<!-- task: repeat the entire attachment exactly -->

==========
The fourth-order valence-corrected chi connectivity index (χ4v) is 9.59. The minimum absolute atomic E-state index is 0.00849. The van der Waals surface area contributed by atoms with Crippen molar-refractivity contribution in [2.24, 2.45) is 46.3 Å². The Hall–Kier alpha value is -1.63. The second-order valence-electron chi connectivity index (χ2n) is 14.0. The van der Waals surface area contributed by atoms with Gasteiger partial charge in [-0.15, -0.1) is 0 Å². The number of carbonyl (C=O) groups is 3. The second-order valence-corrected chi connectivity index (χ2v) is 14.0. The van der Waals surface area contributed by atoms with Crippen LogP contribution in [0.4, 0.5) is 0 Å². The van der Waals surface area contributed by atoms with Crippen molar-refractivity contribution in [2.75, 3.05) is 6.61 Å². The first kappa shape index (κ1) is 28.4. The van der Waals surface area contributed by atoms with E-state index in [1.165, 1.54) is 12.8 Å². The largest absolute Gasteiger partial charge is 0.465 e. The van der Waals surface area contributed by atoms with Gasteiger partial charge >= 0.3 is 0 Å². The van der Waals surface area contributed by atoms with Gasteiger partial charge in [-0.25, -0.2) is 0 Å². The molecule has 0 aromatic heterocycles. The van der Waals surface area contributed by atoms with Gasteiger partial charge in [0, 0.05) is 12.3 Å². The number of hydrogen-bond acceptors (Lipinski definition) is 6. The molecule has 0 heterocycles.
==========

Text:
The fourth-order valence-corrected chi connectivity index (χ4v) is 9.59. The minimum absolute atomic E-state index is 0.00849. The van der Waals surface area contributed by atoms with Crippen molar-refractivity contribution in [2.24, 2.45) is 46.3 Å². The Hall–Kier alpha value is -1.63. The second-order valence-electron chi connectivity index (χ2n) is 14.0. The van der Waals surface area contributed by atoms with Gasteiger partial charge in [-0.15, -0.1) is 0 Å². The number of carbonyl (C=O) groups is 3. The second-order valence-corrected chi connectivity index (χ2v) is 14.0. The van der Waals surface area contributed by atoms with Crippen LogP contribution in [0.4, 0.5) is 0 Å². The van der Waals surface area contributed by atoms with Crippen molar-refractivity contribution in [2.75, 3.05) is 6.61 Å². The first kappa shape index (κ1) is 28.4. The van der Waals surface area contributed by atoms with E-state index in [1.165, 1.54) is 12.8 Å². The largest absolute Gasteiger partial charge is 0.465 e. The van der Waals surface area contributed by atoms with Gasteiger partial charge >= 0.3 is 0 Å². The van der Waals surface area contributed by atoms with Gasteiger partial charge in [-0.25, -0.2) is 0 Å². The molecule has 0 aromatic heterocycles. The van der Waals surface area contributed by atoms with Gasteiger partial charge in [0, 0.05) is 12.3 Å². The number of hydrogen-bond acceptors (Lipinski definition) is 6. The molecule has 0 heterocycles.